When you buy timber for a house frame, one of the key decisions you’ll need to make is whether to pick green timber or dried timber. Essentially, green timber is wood that has been cut recently and given no opportunity to age, while dried timber has been left to season, toughening up and losing some of its moisture content in the process.
Many people assume that dried timber is preferable for house frames, but this is not often the case, and here are just a few reasons why.
Easier to Cut
You’d imagine that the best framing material would be the one that’s toughest, but such thinking neglects to consider the actual building phase. Your timber will need to be cut and shaped precisely, and green oak is a lot easier to work with than seasoned timber. As such, workmanship isn’t as taxing, and labour often costs significantly less than with dried timber.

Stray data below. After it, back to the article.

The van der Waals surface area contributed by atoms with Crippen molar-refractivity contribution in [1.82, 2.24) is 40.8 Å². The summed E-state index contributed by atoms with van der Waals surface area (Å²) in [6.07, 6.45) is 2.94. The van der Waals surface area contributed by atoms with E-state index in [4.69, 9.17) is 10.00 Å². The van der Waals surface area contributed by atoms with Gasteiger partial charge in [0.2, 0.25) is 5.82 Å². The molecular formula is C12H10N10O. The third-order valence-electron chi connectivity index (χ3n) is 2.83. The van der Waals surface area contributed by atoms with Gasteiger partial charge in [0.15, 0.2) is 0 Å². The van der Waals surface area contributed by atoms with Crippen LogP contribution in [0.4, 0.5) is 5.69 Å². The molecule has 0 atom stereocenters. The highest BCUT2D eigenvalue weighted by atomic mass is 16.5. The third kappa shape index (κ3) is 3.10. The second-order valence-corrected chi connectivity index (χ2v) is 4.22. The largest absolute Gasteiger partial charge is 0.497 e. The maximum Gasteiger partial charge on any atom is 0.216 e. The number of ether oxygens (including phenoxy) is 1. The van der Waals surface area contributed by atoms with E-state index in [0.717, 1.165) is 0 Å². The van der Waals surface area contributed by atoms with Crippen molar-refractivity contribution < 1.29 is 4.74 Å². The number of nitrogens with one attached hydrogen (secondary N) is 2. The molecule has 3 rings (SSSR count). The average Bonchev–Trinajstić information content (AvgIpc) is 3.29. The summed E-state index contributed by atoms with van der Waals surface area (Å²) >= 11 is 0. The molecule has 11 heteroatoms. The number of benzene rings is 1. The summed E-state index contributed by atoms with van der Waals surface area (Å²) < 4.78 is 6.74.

It isn’t just labour costs that are going to fall when you use green timber. The cost of the timber itself should be lower because it hasn’t been seasoned. That seasoning process takes time, and the wood needs to be looked after throughout to prevent warping. Since that takes up time and resources, dried timber needs to be priced a little higher.
Is dried timber stronger than green timber? Yes. Does dried timber create stronger frames than green timber? No. That might sound odd, but what you need to learn is that green oak will shrink slightly as it ages. Designers and contractors take this into account, making sure shrinkage will draw the frame together more tightly. At the end of the day, a timber frame that has gone from green to dried will be tougher than one that started dry. In fact, seasoned oak often suffers from fissures while it is being worked because it isn’t as flexible.
If any part of the frame is going to be exposed, you’ll be more pleased than ever that you went with green timber. You’ll be able to see your timber age from fresh and brilliant to seasoned and dark, a process that adds perceptibly to the property’s personality.